“A constitutional amendment is a little disingenuous,” said the pastor. “If they wanted to do it that way, that should have been question two in the last election, not a piece to throw out here in an off-year election like 2021. Let’s face it. Voters tend to be more conservative in an off-year and, candidly, more white. We take a huge gamble putting a tax question out there like that. It’s a fool’s errand, really.

“That’s not how you do justice for communities of color – by allowing white people to decide,” he added.

Then again, one lawmaker, speaking on condition of anonymity, said, “look who’s in charge.”

“Sweeney, Coughlin and Murphy,” the source groaned, referring to the three Irish Americans running Trenton.

“Is anyone surprised?” the source added, who further grumbled about the speaker wielding so much power that he just tells people what he’s doing, without any apparent expectation of feedback.

The Horizon bill was a case in point.

Why generate a discussion when the votes are already there?

“Cimino runs a tight ship, sure,” said the source. “But where the hell are we going?”

But we digress.

“Voters don’t want any new taxes,” Boyer explained. “And that’s how the opponents of a constitutional amendment would describe what Sweeney wants” – which is the reason why the front office wants that Horizon deal done: $600 million for the budget in a gubernatorial election year (in addition to an estimated $300 million annually from taxing legalized pot).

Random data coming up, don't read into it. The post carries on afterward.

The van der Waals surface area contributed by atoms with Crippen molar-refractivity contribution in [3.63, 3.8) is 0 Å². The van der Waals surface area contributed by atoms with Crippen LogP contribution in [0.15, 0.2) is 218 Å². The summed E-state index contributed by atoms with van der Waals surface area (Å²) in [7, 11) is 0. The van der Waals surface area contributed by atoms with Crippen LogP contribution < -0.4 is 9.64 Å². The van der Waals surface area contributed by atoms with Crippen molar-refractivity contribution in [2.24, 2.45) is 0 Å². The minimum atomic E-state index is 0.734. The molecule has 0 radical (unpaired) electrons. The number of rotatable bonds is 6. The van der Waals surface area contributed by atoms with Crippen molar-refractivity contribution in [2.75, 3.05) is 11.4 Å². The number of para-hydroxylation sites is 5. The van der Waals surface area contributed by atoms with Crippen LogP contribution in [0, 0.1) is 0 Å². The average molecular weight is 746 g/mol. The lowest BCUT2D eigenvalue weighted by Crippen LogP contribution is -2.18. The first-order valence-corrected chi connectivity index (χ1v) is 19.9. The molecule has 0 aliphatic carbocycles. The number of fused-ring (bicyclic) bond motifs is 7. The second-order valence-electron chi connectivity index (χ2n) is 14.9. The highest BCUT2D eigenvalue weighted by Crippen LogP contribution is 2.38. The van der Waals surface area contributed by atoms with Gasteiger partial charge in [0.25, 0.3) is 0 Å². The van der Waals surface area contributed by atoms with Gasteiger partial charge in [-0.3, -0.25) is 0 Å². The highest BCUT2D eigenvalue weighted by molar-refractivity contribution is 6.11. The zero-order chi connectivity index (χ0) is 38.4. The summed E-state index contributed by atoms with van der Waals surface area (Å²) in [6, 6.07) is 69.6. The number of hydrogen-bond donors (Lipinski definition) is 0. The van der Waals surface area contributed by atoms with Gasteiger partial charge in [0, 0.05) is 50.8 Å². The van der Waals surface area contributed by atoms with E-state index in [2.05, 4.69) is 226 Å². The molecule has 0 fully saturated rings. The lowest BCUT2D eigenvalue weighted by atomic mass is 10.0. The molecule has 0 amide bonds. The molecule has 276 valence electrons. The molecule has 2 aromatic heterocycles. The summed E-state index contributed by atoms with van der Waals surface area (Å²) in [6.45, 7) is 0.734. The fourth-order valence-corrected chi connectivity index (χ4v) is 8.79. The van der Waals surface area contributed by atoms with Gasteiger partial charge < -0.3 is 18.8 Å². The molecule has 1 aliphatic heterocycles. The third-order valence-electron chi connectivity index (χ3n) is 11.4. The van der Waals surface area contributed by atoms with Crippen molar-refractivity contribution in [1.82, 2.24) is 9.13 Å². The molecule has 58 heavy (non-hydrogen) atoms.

But again – we digress.

That’s what people do when bills contain vague and imprecise language that aims to please (political word of the millennium coming up) folks.

Like Boyer, Amol Sinha, executive director of the New Jersey chapter of the American Civil Liberties Union, expressed hope for some good to come of the meandering marijuana mishmash.

“I appreciate that the governor, the assembly and the senate came together on an agreement on tax revenue to move the process forward and that they are ostensibly committed to social justice needs,” Sinha told InsiderNJ.

“But the devil is in the details,” he added, urgently at this point, given the history.

“I want to know if there is sufficient flexibility in that amendment to adapt to changing needs; and I would want to know how it’s going to interact with the budget process,” he said. “Do we need further enabling legislation? How do we make sure we don’t have to go back to the constitution to change things? Lastly, I believe we would need to reevaluate what happens if drug recognition experts are invalidated, in the event that the science shifts in a different direction.”

While the parties of interest, Boyer and Sinha among them, remain hopeful that the legislature’s Frankenstein monster does not tread more egregiously on pre-election expectations – or hopeful exhortations – they do harbor doubts.


When state Senator Ronald L. Rice (D-28) – chairman of the Legislative Black Caucus – tried to talk to marijuana legalization czar/Senator Nick Scutari (D-22) about decriminalization and other social justice components in the lead-up to Nov. 3rd, Scutari – a generation younger than Vietnam combat veteran Rice – literally came out of his jacket. Zero prep work resulted in cops still arresting potheads a day after  the voters of New Jersey registered a 2-1 rejection of prohibition. Activists’ initial efforts to land marijuana legalization on the strength of “the process” resulted in this year’s ballot question, a punt that merely brought the same Longest Yard team back to the locker room with only one overriding ambition: making sure millionaires have access to licenses.